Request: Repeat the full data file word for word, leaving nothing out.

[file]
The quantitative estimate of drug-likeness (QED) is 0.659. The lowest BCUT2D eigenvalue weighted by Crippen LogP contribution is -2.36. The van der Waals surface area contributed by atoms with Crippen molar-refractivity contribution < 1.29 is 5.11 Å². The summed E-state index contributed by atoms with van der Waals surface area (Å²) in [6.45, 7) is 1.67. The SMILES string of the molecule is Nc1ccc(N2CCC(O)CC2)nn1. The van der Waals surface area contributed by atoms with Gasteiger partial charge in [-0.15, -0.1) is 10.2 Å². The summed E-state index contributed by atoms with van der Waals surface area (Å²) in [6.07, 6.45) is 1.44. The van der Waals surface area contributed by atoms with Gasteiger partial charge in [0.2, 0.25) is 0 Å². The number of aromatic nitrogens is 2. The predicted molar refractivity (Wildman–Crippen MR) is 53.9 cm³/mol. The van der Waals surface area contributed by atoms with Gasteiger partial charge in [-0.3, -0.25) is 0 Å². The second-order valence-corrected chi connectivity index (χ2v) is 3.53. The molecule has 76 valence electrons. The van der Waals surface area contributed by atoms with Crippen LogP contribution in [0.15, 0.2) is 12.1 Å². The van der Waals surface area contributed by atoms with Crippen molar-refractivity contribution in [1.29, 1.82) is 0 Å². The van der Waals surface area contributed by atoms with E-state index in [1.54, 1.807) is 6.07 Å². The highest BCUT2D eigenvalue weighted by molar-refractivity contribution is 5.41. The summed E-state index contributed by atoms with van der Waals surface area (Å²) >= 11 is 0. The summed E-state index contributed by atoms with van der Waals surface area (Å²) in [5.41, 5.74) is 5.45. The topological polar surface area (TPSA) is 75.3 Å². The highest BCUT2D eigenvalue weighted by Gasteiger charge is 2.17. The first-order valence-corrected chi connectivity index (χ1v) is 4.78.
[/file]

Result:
The quantitative estimate of drug-likeness (QED) is 0.659. The lowest BCUT2D eigenvalue weighted by Crippen LogP contribution is -2.36. The van der Waals surface area contributed by atoms with Crippen molar-refractivity contribution < 1.29 is 5.11 Å². The summed E-state index contributed by atoms with van der Waals surface area (Å²) in [6.45, 7) is 1.67. The SMILES string of the molecule is Nc1ccc(N2CCC(O)CC2)nn1. The van der Waals surface area contributed by atoms with Gasteiger partial charge in [-0.15, -0.1) is 10.2 Å². The summed E-state index contributed by atoms with van der Waals surface area (Å²) in [6.07, 6.45) is 1.44. The van der Waals surface area contributed by atoms with Gasteiger partial charge in [0.2, 0.25) is 0 Å². The number of aromatic nitrogens is 2. The predicted molar refractivity (Wildman–Crippen MR) is 53.9 cm³/mol. The van der Waals surface area contributed by atoms with Gasteiger partial charge in [-0.3, -0.25) is 0 Å². The second-order valence-corrected chi connectivity index (χ2v) is 3.53. The molecule has 76 valence electrons. The van der Waals surface area contributed by atoms with Crippen LogP contribution in [0.15, 0.2) is 12.1 Å². The van der Waals surface area contributed by atoms with Crippen molar-refractivity contribution in [1.29, 1.82) is 0 Å². The van der Waals surface area contributed by atoms with E-state index in [1.54, 1.807) is 6.07 Å². The highest BCUT2D eigenvalue weighted by molar-refractivity contribution is 5.41. The summed E-state index contributed by atoms with van der Waals surface area (Å²) >= 11 is 0. The summed E-state index contributed by atoms with van der Waals surface area (Å²) in [5.41, 5.74) is 5.45. The topological polar surface area (TPSA) is 75.3 Å². The highest BCUT2D eigenvalue weighted by Gasteiger charge is 2.17. The first-order valence-corrected chi connectivity index (χ1v) is 4.78.